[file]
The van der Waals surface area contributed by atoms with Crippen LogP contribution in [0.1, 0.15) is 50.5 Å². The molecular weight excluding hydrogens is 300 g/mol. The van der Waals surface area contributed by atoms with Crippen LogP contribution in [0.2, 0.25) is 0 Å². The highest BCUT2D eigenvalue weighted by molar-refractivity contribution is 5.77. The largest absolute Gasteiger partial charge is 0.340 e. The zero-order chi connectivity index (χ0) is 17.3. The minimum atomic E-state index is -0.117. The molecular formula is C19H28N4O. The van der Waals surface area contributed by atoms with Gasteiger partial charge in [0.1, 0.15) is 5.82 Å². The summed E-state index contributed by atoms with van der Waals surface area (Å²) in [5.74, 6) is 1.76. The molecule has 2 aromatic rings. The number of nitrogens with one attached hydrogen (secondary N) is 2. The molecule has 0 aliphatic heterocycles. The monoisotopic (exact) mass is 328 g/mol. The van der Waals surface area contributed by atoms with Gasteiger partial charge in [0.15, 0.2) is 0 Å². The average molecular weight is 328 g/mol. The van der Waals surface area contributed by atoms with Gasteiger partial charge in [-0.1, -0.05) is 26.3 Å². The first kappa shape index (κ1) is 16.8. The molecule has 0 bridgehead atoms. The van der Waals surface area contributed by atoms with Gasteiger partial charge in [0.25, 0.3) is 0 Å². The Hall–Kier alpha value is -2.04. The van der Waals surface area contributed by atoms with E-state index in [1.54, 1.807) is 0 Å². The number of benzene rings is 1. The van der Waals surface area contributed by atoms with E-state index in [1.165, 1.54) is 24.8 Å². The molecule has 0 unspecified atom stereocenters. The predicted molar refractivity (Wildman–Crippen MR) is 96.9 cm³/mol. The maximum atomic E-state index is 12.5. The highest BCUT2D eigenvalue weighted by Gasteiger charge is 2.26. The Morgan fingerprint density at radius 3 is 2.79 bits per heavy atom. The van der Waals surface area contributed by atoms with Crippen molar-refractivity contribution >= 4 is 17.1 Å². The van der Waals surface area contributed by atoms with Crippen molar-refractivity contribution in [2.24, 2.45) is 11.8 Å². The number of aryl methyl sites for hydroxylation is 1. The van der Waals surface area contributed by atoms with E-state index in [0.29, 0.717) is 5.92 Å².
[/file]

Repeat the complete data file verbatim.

The van der Waals surface area contributed by atoms with Crippen LogP contribution in [0.1, 0.15) is 50.5 Å². The molecular weight excluding hydrogens is 300 g/mol. The van der Waals surface area contributed by atoms with Crippen LogP contribution in [0.2, 0.25) is 0 Å². The highest BCUT2D eigenvalue weighted by molar-refractivity contribution is 5.77. The largest absolute Gasteiger partial charge is 0.340 e. The zero-order chi connectivity index (χ0) is 17.3. The minimum atomic E-state index is -0.117. The molecular formula is C19H28N4O. The van der Waals surface area contributed by atoms with Gasteiger partial charge in [0.1, 0.15) is 5.82 Å². The summed E-state index contributed by atoms with van der Waals surface area (Å²) in [5.74, 6) is 1.76. The molecule has 2 aromatic rings. The number of nitrogens with one attached hydrogen (secondary N) is 2. The molecule has 0 aliphatic heterocycles. The monoisotopic (exact) mass is 328 g/mol. The van der Waals surface area contributed by atoms with Gasteiger partial charge in [0.15, 0.2) is 0 Å². The average molecular weight is 328 g/mol. The van der Waals surface area contributed by atoms with Gasteiger partial charge in [-0.1, -0.05) is 26.3 Å². The first kappa shape index (κ1) is 16.8. The molecule has 0 bridgehead atoms. The van der Waals surface area contributed by atoms with Gasteiger partial charge in [0.25, 0.3) is 0 Å². The Hall–Kier alpha value is -2.04. The van der Waals surface area contributed by atoms with E-state index in [1.54, 1.807) is 0 Å². The number of benzene rings is 1. The van der Waals surface area contributed by atoms with E-state index in [1.165, 1.54) is 24.8 Å². The molecule has 0 unspecified atom stereocenters. The predicted molar refractivity (Wildman–Crippen MR) is 96.9 cm³/mol. The maximum atomic E-state index is 12.5. The highest BCUT2D eigenvalue weighted by Gasteiger charge is 2.26. The Morgan fingerprint density at radius 3 is 2.79 bits per heavy atom. The van der Waals surface area contributed by atoms with Crippen molar-refractivity contribution >= 4 is 17.1 Å². The van der Waals surface area contributed by atoms with Crippen molar-refractivity contribution in [2.24, 2.45) is 11.8 Å². The number of aryl methyl sites for hydroxylation is 1. The van der Waals surface area contributed by atoms with E-state index in [0.29, 0.717) is 5.92 Å².